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Gravity with Gravitas: A Solution to the Border Puzzle

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  • James E. Anderson
  • Eric van Wincoop

Abstract

The gravity model has been widely used to infer substantial trade flow effects of institutions such as customs unions and exchange rate mechanisms. McCallum [1995] found that the US-Canada border led to trade between provinces that is a factor 22 (2,200%) times trade between states and provinces, a spectacular puzzle in light of the low formal barriers on this border. We show that the gravity model usually estimated does not correspond to the theory behind it. We solve the 'border puzzle' by applying the theory seriously. We find that national borders reduce trade between the US and Canada by about 44%, while reducing trade among other industrialized countries by about 30%. McCallum's spectacular headline number is the result of a combination of omitted variables bias and the small size of the Canadian economy. Within-Canada trade rises by a factor 6 due to the border. In contrast, within-US trade rises 25%.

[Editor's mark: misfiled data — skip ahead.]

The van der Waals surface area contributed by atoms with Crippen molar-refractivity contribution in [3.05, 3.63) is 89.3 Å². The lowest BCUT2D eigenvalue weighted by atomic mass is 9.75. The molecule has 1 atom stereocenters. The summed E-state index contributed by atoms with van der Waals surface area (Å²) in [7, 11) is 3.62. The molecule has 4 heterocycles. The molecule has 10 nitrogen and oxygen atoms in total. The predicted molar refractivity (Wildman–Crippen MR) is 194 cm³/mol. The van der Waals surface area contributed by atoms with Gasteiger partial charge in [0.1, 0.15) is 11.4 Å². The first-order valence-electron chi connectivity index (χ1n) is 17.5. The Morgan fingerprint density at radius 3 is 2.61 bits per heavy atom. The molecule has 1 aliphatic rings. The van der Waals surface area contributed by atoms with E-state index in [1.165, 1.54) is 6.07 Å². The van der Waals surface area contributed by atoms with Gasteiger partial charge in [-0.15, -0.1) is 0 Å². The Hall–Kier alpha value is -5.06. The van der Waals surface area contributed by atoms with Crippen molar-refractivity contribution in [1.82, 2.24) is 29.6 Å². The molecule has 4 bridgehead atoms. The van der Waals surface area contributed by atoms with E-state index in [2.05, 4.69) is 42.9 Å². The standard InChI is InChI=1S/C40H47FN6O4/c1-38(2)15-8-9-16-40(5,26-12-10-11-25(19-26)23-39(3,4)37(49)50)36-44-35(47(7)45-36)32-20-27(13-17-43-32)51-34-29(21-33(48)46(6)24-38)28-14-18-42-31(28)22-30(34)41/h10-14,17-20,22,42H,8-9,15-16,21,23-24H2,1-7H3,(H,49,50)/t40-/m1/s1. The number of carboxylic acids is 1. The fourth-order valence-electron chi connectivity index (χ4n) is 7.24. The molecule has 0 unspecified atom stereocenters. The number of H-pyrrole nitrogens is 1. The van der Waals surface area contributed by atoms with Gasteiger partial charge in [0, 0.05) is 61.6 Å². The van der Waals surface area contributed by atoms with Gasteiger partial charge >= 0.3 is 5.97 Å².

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Paper provided by National Bureau of Economic Research, Inc in its series NBER Working Papers with number 8079.

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Date of creation: Jan 2001
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Publication status: published as Anderson, James E. and Eric Van Wincoop. "Gravity And Gravitas: A Solution To The Border Puzzle," American Economic Review, 2003, v93(1,Mar), 170-192.
Handle: RePEc:nbr:nberwo:8079

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  1. "Globalisation and the Costs of International Trade from 1870 to the Present"
    by Mark Thoma in Economist's View on 2008-08-16 20:08:00
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